The Best Hotels in Tel Aviv
Like the young, vibrant, coastal city they call home, the best hotels in Tel Aviv deftly blend the past with the present: remnants of the Ottoman Empire are preserved among its most historic hotels, while iconic Bauhaus buildings are being reverted into seriously stylish stays. Here’s where to check in now.
Brown Beach House
If you were expecting a coastal palette of breezy blues and tranquil whites or preppy details á la Nantucket, think again. This “beach house,” the glamorous young sister of Tel Aviv’s Brown TLV Urban Hotel, is as glam as they come—think yellow chesterfield sofas, black-and-white floors, crosshatch bookshelves, quirky light fixtures, and giant planted palms that remind you you’re still within reach of the ocean. All 40 guest rooms come with private sun terraces (most with views of the sea), though the chic Flamingo Bar is just as much of a draw for its live music and art shindigs. Don't miss a meal at the kosher café and restaurant or a treatment at the small but luxurious spa.
Reverting a Bauhaus-era townhouse into a boutique hotel isn’t news for Tel Aviv, but The Norman is nothing if not game-changing. Spread between two adjacent apartment buildings, 50 Art Deco guest rooms are done up with hardwood floors, midcentury furniture, pops of pastel, and floor-to-ceiling windows overlooking King Albert Square (plus a private balcony, if you’re lucky). Along with two restaurants (French-Mediterranean or Japanese), there’s a colonial-style bar serving up craft cocktails and an actual library, where you can pick up your next read for a day at the beach. The pièce de résistance is the rooftop infinity pool, where you can take in skyline views during your afternoon dip.
The Drisco Hotel
This past April, Tel Aviv’s landmark Jerusalem Hotel (the first luxury sleep to hit the region when it opened in 1866) reemerged, newly restored, as The Drisco—and the results are stunning. Meticulous effort was put into preserving the hotel’s most treasured details, including its Ottoman-era arched doors and original stone staircase. The subterranean restaurant is a nice spot for breakfast but even better for dinner, when an Ottoman Empire-inspired menu is served on even prettier plates. After dropping your bags in one of the 42 rooms (where you’ll find handcrafted wood headboards, velvet chairs, and Turkish carpets), stop by the bar for a drink surrounded by marble columns and hand-painted murals.
A 40s-era former office building has been given new life as one of Tel Aviv’s more stylish boutiques. For Hotel Saul, architect Dan Troyim drew from both the city’s Art Deco past and urban present, fusing heritage details like restored street lamps and vintage balcony railings with more modern touches like subway tiling in bathrooms, sleek walnut furniture, and exposed brick. Guest rooms are given a bump of warmth with potted plants and handwoven Turkish bedspreads; elsewhere, the atmosphere is young and edgy. Guests can pass their time playing board games in the game room, taking advantage of free Netflix (or Nintendo) in their rooms, or socializing in the café over house-smoked cheese and meat sandwiches.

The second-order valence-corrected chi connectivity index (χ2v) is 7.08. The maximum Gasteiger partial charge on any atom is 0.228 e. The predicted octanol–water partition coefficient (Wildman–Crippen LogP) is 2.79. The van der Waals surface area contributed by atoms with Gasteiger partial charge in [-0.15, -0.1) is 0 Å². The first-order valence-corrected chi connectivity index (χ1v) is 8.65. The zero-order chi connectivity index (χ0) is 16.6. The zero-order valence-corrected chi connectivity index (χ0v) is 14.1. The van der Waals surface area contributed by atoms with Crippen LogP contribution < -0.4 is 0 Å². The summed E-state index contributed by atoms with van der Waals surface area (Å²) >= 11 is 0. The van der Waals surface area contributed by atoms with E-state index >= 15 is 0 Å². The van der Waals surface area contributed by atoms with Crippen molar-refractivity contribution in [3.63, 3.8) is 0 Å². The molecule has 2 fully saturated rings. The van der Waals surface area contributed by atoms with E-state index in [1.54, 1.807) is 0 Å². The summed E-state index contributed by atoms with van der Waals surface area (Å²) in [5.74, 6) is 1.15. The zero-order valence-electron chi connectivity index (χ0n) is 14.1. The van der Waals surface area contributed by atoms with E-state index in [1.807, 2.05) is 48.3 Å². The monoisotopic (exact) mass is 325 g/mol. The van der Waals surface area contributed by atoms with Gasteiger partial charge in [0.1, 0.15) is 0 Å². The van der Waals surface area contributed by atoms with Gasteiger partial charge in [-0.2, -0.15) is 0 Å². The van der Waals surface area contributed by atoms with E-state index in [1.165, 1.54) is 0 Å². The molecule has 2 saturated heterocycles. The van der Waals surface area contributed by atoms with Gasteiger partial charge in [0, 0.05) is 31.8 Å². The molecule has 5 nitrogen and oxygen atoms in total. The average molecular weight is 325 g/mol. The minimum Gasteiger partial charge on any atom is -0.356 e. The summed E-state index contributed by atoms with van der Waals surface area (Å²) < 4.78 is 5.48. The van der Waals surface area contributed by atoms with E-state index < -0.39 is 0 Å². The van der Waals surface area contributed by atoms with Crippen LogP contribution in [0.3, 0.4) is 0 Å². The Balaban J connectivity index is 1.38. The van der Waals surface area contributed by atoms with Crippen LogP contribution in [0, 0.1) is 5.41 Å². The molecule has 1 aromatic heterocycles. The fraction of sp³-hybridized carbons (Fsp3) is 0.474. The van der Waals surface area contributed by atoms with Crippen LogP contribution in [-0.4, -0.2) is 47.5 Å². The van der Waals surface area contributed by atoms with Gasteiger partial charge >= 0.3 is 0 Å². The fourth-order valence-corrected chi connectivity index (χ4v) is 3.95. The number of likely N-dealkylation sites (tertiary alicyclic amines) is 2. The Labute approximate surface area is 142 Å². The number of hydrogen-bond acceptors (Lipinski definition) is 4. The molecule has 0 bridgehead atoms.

Its address in Tel Aviv’s ancient port city, Jaffa, tells you all you need to know about The Setai, a luxury hotel built inside a fortress. Guests come here for the history—there are stone archways dating back to the Crusades and iron-barred windows from its Ottoman-era days as a prison—but stay for the atmosphere courtesy of London-based firm ARA Design, who injected a heavy dose of Middle Eastern drama into the guest rooms (Turkish rugs, Arabic-patterned light fixtures) and an artful blend of old and new in public spaces (12th-century coins and a clutch of old weapons along with jewel-tone armchairs and glittering chandeliers). There’s a central courtyard for lounging on sunnier days, as well as a basement spa and hammam for cloudier ones.
The Poli House
Pieces of this 1930s Bauhaus landmark in Tel Aviv’s White City were painstakingly restored and otherwise left untouched (the stark-white lobby staircase, the curved windows encasing asymmetrical rooms) but everything else has been given a funky, eclectic lift thanks to the whimsical mind of designer Karim Rashid. Picture neon colors, bold graphic murals, and futuristic additions in the form of egg-shaped lounge chairs and LED screen walls everywhere you look. Elevators, which have their own mood lighting, whisk guests up to rooftop check-in, which dazzles with a buzzy restaurant and heated infinity pool overlooking the city. The adjacent Loveat café is a nice spot for breakfast, but you’re also well within walking distance of some of Tel Aviv’s best hubs for eating and shopping, including Rothschild Boulevard and Carmel Market.
The newest boutique to hit trendy Rothschild Boulevard is a subtle tribute to Tel Aviv’s creative class. Interiors by the Israeli Yaron Tal Studio feature a mashup of pieces by local designers—custom furniture by Tomer Nachshon and lights by Ohad Benit; a lobby vending machine that spits out cocktails made by in-house mixologists—along with renovated remnants of the original ‘50s office building (raw floors; exposed concrete). Each of the 39 guest rooms is a study in neutral tones of gray, white, and brown. For more energy, head up to the sunny two-level rooftop terrace for snacks and views.
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